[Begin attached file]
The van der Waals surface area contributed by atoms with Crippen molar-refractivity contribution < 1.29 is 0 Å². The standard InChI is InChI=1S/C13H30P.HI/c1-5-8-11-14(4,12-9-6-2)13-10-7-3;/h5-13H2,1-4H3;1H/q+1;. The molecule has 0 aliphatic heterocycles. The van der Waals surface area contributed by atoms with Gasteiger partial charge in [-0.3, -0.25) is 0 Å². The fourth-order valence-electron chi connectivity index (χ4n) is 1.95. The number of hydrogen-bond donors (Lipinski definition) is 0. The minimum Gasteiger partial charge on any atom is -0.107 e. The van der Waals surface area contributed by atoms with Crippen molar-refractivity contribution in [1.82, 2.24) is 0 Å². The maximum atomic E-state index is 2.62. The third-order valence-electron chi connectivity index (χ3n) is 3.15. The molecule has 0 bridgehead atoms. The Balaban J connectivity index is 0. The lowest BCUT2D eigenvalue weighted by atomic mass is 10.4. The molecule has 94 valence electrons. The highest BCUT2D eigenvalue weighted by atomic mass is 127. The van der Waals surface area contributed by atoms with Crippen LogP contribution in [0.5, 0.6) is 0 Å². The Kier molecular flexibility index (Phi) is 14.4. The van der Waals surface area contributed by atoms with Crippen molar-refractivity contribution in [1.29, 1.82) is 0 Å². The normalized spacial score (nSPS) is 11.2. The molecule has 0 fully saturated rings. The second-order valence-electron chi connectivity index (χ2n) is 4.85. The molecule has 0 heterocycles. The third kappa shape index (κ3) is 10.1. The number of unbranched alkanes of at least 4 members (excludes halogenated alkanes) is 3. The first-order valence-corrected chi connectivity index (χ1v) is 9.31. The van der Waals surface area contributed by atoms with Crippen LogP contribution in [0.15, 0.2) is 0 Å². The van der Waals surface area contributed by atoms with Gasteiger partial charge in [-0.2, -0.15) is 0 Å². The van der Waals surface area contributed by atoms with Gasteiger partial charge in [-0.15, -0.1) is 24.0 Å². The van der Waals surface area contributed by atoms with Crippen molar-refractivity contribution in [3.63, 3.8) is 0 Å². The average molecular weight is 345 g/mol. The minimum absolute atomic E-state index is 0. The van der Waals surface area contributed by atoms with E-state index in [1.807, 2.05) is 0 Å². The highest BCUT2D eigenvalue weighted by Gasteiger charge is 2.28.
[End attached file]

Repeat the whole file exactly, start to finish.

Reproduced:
The van der Waals surface area contributed by atoms with Crippen molar-refractivity contribution < 1.29 is 0 Å². The standard InChI is InChI=1S/C13H30P.HI/c1-5-8-11-14(4,12-9-6-2)13-10-7-3;/h5-13H2,1-4H3;1H/q+1;. The molecule has 0 aliphatic heterocycles. The van der Waals surface area contributed by atoms with Gasteiger partial charge in [-0.3, -0.25) is 0 Å². The fourth-order valence-electron chi connectivity index (χ4n) is 1.95. The number of hydrogen-bond donors (Lipinski definition) is 0. The minimum Gasteiger partial charge on any atom is -0.107 e. The van der Waals surface area contributed by atoms with Crippen molar-refractivity contribution in [1.82, 2.24) is 0 Å². The maximum atomic E-state index is 2.62. The third-order valence-electron chi connectivity index (χ3n) is 3.15. The molecule has 0 bridgehead atoms. The Balaban J connectivity index is 0. The lowest BCUT2D eigenvalue weighted by atomic mass is 10.4. The molecule has 94 valence electrons. The highest BCUT2D eigenvalue weighted by atomic mass is 127. The van der Waals surface area contributed by atoms with Crippen LogP contribution in [0.5, 0.6) is 0 Å². The Kier molecular flexibility index (Phi) is 14.4. The van der Waals surface area contributed by atoms with Crippen molar-refractivity contribution in [1.29, 1.82) is 0 Å². The normalized spacial score (nSPS) is 11.2. The molecule has 0 fully saturated rings. The second-order valence-electron chi connectivity index (χ2n) is 4.85. The molecule has 0 heterocycles. The third kappa shape index (κ3) is 10.1. The number of unbranched alkanes of at least 4 members (excludes halogenated alkanes) is 3. The first-order valence-corrected chi connectivity index (χ1v) is 9.31. The van der Waals surface area contributed by atoms with Crippen LogP contribution in [0.15, 0.2) is 0 Å². The van der Waals surface area contributed by atoms with Gasteiger partial charge in [-0.2, -0.15) is 0 Å². The van der Waals surface area contributed by atoms with Gasteiger partial charge in [-0.15, -0.1) is 24.0 Å². The van der Waals surface area contributed by atoms with Crippen molar-refractivity contribution in [3.63, 3.8) is 0 Å². The average molecular weight is 345 g/mol. The minimum absolute atomic E-state index is 0. The van der Waals surface area contributed by atoms with E-state index in [1.807, 2.05) is 0 Å². The highest BCUT2D eigenvalue weighted by Gasteiger charge is 2.28.